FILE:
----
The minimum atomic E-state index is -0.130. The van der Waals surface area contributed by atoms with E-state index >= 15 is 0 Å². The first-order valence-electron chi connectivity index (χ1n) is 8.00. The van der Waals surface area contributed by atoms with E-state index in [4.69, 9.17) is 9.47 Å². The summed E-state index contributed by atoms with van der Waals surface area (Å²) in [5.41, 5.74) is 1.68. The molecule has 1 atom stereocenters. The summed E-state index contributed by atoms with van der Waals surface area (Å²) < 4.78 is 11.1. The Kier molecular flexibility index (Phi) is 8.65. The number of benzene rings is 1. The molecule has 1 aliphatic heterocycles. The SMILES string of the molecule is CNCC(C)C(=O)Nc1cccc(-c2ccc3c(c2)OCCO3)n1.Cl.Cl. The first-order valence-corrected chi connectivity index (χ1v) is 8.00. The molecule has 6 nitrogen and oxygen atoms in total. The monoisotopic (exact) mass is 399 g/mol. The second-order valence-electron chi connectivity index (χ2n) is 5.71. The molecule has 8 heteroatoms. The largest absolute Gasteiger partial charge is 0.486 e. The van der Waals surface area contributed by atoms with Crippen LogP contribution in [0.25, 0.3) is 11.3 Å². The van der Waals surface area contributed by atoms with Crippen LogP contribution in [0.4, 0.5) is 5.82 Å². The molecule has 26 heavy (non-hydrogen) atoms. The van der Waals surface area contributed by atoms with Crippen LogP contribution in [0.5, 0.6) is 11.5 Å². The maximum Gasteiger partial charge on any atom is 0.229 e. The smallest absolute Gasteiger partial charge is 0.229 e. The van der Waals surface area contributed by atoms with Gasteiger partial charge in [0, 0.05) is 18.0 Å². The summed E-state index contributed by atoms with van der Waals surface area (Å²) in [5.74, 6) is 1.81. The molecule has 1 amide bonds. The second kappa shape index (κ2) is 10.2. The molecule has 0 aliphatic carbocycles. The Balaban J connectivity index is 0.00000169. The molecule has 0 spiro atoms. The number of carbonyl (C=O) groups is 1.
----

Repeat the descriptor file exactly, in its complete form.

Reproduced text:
The minimum atomic E-state index is -0.130. The van der Waals surface area contributed by atoms with E-state index >= 15 is 0 Å². The first-order valence-electron chi connectivity index (χ1n) is 8.00. The van der Waals surface area contributed by atoms with E-state index in [4.69, 9.17) is 9.47 Å². The summed E-state index contributed by atoms with van der Waals surface area (Å²) in [5.41, 5.74) is 1.68. The molecule has 1 atom stereocenters. The summed E-state index contributed by atoms with van der Waals surface area (Å²) < 4.78 is 11.1. The Kier molecular flexibility index (Phi) is 8.65. The number of benzene rings is 1. The molecule has 1 aliphatic heterocycles. The SMILES string of the molecule is CNCC(C)C(=O)Nc1cccc(-c2ccc3c(c2)OCCO3)n1.Cl.Cl. The first-order valence-corrected chi connectivity index (χ1v) is 8.00. The molecule has 6 nitrogen and oxygen atoms in total. The monoisotopic (exact) mass is 399 g/mol. The second-order valence-electron chi connectivity index (χ2n) is 5.71. The molecule has 8 heteroatoms. The largest absolute Gasteiger partial charge is 0.486 e. The van der Waals surface area contributed by atoms with Crippen LogP contribution in [0.25, 0.3) is 11.3 Å². The van der Waals surface area contributed by atoms with Crippen LogP contribution in [0.4, 0.5) is 5.82 Å². The molecule has 26 heavy (non-hydrogen) atoms. The van der Waals surface area contributed by atoms with Crippen LogP contribution in [0.5, 0.6) is 11.5 Å². The maximum Gasteiger partial charge on any atom is 0.229 e. The smallest absolute Gasteiger partial charge is 0.229 e. The van der Waals surface area contributed by atoms with Gasteiger partial charge in [0, 0.05) is 18.0 Å². The summed E-state index contributed by atoms with van der Waals surface area (Å²) in [5.74, 6) is 1.81. The molecule has 1 amide bonds. The second kappa shape index (κ2) is 10.2. The molecule has 0 aliphatic carbocycles. The Balaban J connectivity index is 0.00000169. The molecule has 0 spiro atoms. The number of carbonyl (C=O) groups is 1.